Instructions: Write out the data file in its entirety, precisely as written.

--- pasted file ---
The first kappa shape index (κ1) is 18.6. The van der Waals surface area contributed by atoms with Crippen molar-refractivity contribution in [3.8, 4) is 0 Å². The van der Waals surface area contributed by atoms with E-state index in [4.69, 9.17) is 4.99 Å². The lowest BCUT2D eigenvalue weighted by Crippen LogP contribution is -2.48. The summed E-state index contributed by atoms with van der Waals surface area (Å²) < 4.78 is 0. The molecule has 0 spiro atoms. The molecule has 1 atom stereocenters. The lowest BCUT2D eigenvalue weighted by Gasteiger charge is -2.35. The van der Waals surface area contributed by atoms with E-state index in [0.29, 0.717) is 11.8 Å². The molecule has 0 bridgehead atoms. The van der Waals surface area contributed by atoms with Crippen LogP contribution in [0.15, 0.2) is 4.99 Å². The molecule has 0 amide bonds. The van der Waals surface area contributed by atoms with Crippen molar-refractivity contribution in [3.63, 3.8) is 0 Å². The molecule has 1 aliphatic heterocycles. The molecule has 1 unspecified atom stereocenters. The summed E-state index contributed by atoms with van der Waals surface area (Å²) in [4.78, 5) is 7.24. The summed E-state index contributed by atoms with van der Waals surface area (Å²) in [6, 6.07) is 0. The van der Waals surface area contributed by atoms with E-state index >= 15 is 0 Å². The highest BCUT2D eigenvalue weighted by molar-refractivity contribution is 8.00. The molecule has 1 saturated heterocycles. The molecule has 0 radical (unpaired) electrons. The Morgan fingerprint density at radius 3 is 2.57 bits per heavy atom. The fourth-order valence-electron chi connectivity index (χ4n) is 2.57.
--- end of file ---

The first kappa shape index (κ1) is 18.6. The van der Waals surface area contributed by atoms with Crippen molar-refractivity contribution in [3.8, 4) is 0 Å². The van der Waals surface area contributed by atoms with E-state index in [4.69, 9.17) is 4.99 Å². The lowest BCUT2D eigenvalue weighted by Crippen LogP contribution is -2.48. The summed E-state index contributed by atoms with van der Waals surface area (Å²) < 4.78 is 0. The molecule has 0 spiro atoms. The molecule has 1 atom stereocenters. The lowest BCUT2D eigenvalue weighted by Gasteiger charge is -2.35. The van der Waals surface area contributed by atoms with E-state index in [0.29, 0.717) is 11.8 Å². The molecule has 0 bridgehead atoms. The van der Waals surface area contributed by atoms with Crippen LogP contribution in [0.15, 0.2) is 4.99 Å². The molecule has 0 amide bonds. The van der Waals surface area contributed by atoms with Crippen molar-refractivity contribution in [3.63, 3.8) is 0 Å². The molecule has 1 aliphatic heterocycles. The molecule has 1 unspecified atom stereocenters. The summed E-state index contributed by atoms with van der Waals surface area (Å²) in [4.78, 5) is 7.24. The summed E-state index contributed by atoms with van der Waals surface area (Å²) in [6, 6.07) is 0. The van der Waals surface area contributed by atoms with E-state index >= 15 is 0 Å². The highest BCUT2D eigenvalue weighted by molar-refractivity contribution is 8.00. The molecule has 1 saturated heterocycles. The molecule has 0 radical (unpaired) electrons. The Morgan fingerprint density at radius 3 is 2.57 bits per heavy atom. The fourth-order valence-electron chi connectivity index (χ4n) is 2.57.